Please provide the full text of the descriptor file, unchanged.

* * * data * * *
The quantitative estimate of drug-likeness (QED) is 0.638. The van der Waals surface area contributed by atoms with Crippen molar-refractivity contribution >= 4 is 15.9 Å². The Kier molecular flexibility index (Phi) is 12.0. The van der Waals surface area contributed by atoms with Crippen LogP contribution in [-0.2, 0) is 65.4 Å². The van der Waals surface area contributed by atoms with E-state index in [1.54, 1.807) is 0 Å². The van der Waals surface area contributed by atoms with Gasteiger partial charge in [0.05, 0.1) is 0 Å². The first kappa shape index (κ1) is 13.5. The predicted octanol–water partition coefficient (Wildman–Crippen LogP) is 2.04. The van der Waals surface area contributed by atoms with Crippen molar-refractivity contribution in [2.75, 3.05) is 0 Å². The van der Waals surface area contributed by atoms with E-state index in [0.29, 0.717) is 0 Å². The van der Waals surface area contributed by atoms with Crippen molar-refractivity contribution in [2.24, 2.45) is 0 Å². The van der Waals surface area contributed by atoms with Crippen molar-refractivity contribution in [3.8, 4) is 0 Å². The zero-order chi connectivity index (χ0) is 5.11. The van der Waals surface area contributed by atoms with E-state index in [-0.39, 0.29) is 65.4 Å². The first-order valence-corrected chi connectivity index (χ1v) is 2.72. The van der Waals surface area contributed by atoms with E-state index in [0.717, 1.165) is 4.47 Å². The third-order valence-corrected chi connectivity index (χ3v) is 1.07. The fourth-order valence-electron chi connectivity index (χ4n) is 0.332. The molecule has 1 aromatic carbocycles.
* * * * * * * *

The quantitative estimate of drug-likeness (QED) is 0.638. The van der Waals surface area contributed by atoms with Crippen molar-refractivity contribution >= 4 is 15.9 Å². The Kier molecular flexibility index (Phi) is 12.0. The van der Waals surface area contributed by atoms with Crippen LogP contribution in [-0.2, 0) is 65.4 Å². The van der Waals surface area contributed by atoms with E-state index in [1.54, 1.807) is 0 Å². The van der Waals surface area contributed by atoms with Gasteiger partial charge in [0.05, 0.1) is 0 Å². The first kappa shape index (κ1) is 13.5. The predicted octanol–water partition coefficient (Wildman–Crippen LogP) is 2.04. The van der Waals surface area contributed by atoms with Crippen molar-refractivity contribution in [2.75, 3.05) is 0 Å². The van der Waals surface area contributed by atoms with E-state index in [0.29, 0.717) is 0 Å². The van der Waals surface area contributed by atoms with Crippen molar-refractivity contribution in [2.24, 2.45) is 0 Å². The van der Waals surface area contributed by atoms with Crippen molar-refractivity contribution in [3.8, 4) is 0 Å². The zero-order chi connectivity index (χ0) is 5.11. The van der Waals surface area contributed by atoms with E-state index in [-0.39, 0.29) is 65.4 Å². The first-order valence-corrected chi connectivity index (χ1v) is 2.72. The van der Waals surface area contributed by atoms with E-state index in [0.717, 1.165) is 4.47 Å². The third-order valence-corrected chi connectivity index (χ3v) is 1.07. The fourth-order valence-electron chi connectivity index (χ4n) is 0.332. The molecule has 1 aromatic carbocycles.